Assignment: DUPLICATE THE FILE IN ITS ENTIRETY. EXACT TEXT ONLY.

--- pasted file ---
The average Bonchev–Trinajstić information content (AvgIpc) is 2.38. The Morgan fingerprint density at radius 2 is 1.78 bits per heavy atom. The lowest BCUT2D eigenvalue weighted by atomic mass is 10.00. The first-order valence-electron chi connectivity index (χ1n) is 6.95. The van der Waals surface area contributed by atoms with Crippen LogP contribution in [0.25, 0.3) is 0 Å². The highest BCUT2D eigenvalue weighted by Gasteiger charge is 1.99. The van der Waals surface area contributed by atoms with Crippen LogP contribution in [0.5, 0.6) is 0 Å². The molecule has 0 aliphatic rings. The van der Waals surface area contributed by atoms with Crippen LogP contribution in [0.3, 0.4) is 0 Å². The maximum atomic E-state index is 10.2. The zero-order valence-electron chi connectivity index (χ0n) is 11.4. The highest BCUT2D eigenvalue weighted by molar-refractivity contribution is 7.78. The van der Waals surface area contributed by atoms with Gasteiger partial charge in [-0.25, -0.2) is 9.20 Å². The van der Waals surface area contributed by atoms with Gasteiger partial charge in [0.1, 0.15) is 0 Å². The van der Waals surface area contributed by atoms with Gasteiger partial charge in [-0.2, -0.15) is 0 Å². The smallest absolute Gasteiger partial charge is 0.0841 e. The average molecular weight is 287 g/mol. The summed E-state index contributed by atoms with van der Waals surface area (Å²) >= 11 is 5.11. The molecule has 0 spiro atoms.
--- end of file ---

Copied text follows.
The average Bonchev–Trinajstić information content (AvgIpc) is 2.38. The Morgan fingerprint density at radius 2 is 1.78 bits per heavy atom. The lowest BCUT2D eigenvalue weighted by atomic mass is 10.00. The first-order valence-electron chi connectivity index (χ1n) is 6.95. The van der Waals surface area contributed by atoms with Crippen LogP contribution in [0.25, 0.3) is 0 Å². The highest BCUT2D eigenvalue weighted by Gasteiger charge is 1.99. The van der Waals surface area contributed by atoms with Crippen LogP contribution in [0.5, 0.6) is 0 Å². The molecule has 0 aliphatic rings. The van der Waals surface area contributed by atoms with Crippen LogP contribution in [0.3, 0.4) is 0 Å². The maximum atomic E-state index is 10.2. The zero-order valence-electron chi connectivity index (χ0n) is 11.4. The highest BCUT2D eigenvalue weighted by molar-refractivity contribution is 7.78. The van der Waals surface area contributed by atoms with Gasteiger partial charge in [-0.25, -0.2) is 9.20 Å². The van der Waals surface area contributed by atoms with Gasteiger partial charge in [0.1, 0.15) is 0 Å². The van der Waals surface area contributed by atoms with Gasteiger partial charge in [-0.2, -0.15) is 0 Å². The smallest absolute Gasteiger partial charge is 0.0841 e. The average molecular weight is 287 g/mol. The summed E-state index contributed by atoms with van der Waals surface area (Å²) >= 11 is 5.11. The molecule has 0 spiro atoms.